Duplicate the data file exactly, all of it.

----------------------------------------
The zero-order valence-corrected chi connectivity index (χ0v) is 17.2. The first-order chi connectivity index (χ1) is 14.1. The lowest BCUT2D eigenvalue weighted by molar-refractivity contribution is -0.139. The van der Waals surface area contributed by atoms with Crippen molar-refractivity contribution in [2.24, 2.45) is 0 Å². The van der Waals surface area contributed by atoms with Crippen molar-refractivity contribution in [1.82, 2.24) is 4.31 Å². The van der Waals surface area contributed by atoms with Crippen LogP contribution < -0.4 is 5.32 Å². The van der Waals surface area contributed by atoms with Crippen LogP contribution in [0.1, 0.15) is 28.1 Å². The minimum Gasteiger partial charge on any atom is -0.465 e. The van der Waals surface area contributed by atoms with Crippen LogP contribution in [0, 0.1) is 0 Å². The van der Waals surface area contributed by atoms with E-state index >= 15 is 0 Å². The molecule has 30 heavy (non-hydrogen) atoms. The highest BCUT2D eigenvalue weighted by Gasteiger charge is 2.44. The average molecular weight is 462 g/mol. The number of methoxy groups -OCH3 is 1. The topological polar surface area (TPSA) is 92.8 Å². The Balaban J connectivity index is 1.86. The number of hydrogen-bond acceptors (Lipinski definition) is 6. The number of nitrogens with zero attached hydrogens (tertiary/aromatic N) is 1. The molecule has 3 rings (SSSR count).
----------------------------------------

The zero-order valence-corrected chi connectivity index (χ0v) is 17.2. The first-order chi connectivity index (χ1) is 14.1. The lowest BCUT2D eigenvalue weighted by molar-refractivity contribution is -0.139. The van der Waals surface area contributed by atoms with Crippen molar-refractivity contribution in [2.24, 2.45) is 0 Å². The van der Waals surface area contributed by atoms with Crippen molar-refractivity contribution in [1.82, 2.24) is 4.31 Å². The van der Waals surface area contributed by atoms with Crippen LogP contribution < -0.4 is 5.32 Å². The van der Waals surface area contributed by atoms with Crippen LogP contribution in [0.1, 0.15) is 28.1 Å². The minimum Gasteiger partial charge on any atom is -0.465 e. The van der Waals surface area contributed by atoms with Crippen LogP contribution in [0, 0.1) is 0 Å². The van der Waals surface area contributed by atoms with E-state index >= 15 is 0 Å². The molecule has 30 heavy (non-hydrogen) atoms. The highest BCUT2D eigenvalue weighted by Gasteiger charge is 2.44. The average molecular weight is 462 g/mol. The number of methoxy groups -OCH3 is 1. The topological polar surface area (TPSA) is 92.8 Å². The Balaban J connectivity index is 1.86. The number of hydrogen-bond acceptors (Lipinski definition) is 6. The number of nitrogens with zero attached hydrogens (tertiary/aromatic N) is 1. The molecule has 3 rings (SSSR count).